In many regards, Peter Fraser’s template is still a relevant starting point for the contemporary curriculum. In short, its aim should be to ensure that every New Zealand student leaves school with the skills and experiences necessary to prosper, according to their abilities, in today’s world.

Ultimately, however, whatever particular decisions are reached, the success of the refresh will be determined by its implementation. The Ministers have acknowledged in their initial comments that teachers will need “greater clarity and guidance on what to teach and when.” This implicit commitment to more effective resourcing of teachers in the implementation of the new curriculum is positive.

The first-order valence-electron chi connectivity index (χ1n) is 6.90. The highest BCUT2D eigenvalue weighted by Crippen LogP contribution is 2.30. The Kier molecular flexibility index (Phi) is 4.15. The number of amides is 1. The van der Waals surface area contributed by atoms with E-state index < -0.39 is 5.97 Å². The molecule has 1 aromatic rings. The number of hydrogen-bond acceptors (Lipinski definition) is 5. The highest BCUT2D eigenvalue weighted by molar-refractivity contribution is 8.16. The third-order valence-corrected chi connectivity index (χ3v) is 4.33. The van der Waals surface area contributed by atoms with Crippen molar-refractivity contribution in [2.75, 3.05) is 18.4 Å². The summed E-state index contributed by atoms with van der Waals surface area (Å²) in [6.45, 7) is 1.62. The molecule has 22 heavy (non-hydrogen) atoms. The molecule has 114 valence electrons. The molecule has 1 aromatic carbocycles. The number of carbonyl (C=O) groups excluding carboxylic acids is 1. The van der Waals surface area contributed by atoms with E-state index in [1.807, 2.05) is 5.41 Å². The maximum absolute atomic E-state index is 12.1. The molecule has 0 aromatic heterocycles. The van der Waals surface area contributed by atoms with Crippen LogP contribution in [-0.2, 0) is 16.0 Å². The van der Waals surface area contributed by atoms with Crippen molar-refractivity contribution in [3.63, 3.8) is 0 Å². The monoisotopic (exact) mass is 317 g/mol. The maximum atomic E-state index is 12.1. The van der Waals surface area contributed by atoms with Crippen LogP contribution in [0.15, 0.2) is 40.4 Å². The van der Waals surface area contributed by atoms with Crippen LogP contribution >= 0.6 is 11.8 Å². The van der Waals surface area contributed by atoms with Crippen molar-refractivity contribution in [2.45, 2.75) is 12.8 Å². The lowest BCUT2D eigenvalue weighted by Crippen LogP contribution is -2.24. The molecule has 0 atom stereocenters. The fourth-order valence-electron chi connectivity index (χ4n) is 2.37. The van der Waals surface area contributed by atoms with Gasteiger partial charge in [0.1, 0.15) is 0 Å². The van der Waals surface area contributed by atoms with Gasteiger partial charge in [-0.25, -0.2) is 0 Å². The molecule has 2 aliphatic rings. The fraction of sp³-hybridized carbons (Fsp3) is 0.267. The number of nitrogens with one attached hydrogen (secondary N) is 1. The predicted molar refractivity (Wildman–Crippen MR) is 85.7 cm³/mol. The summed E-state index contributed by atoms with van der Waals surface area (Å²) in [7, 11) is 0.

Alongside the curriculum refresh the Government needs to be constantly focusing on improving teacher performance. Our best teachers are outstanding but not all fit that category, yet every student has the right to expect that they will get the best experience available to them.

As a profession teaching needs to be enhanced to achieve that, to ensure students are getting an education that meets the highest international standards. Parents should be demanding no less of the education system, schools and the government.  

Last week’s announcement presents a potentially positive opportunity for young New Zealanders growing up in a world grimly dominated by climate change and the recent impact of the Covid-19 pandemic. 

For their sakes, it is critical the Government get this refresh right, and delivers a curriculum that is relevant, encourages new thinking and innovation, and offers future generations the best starting point to their futures.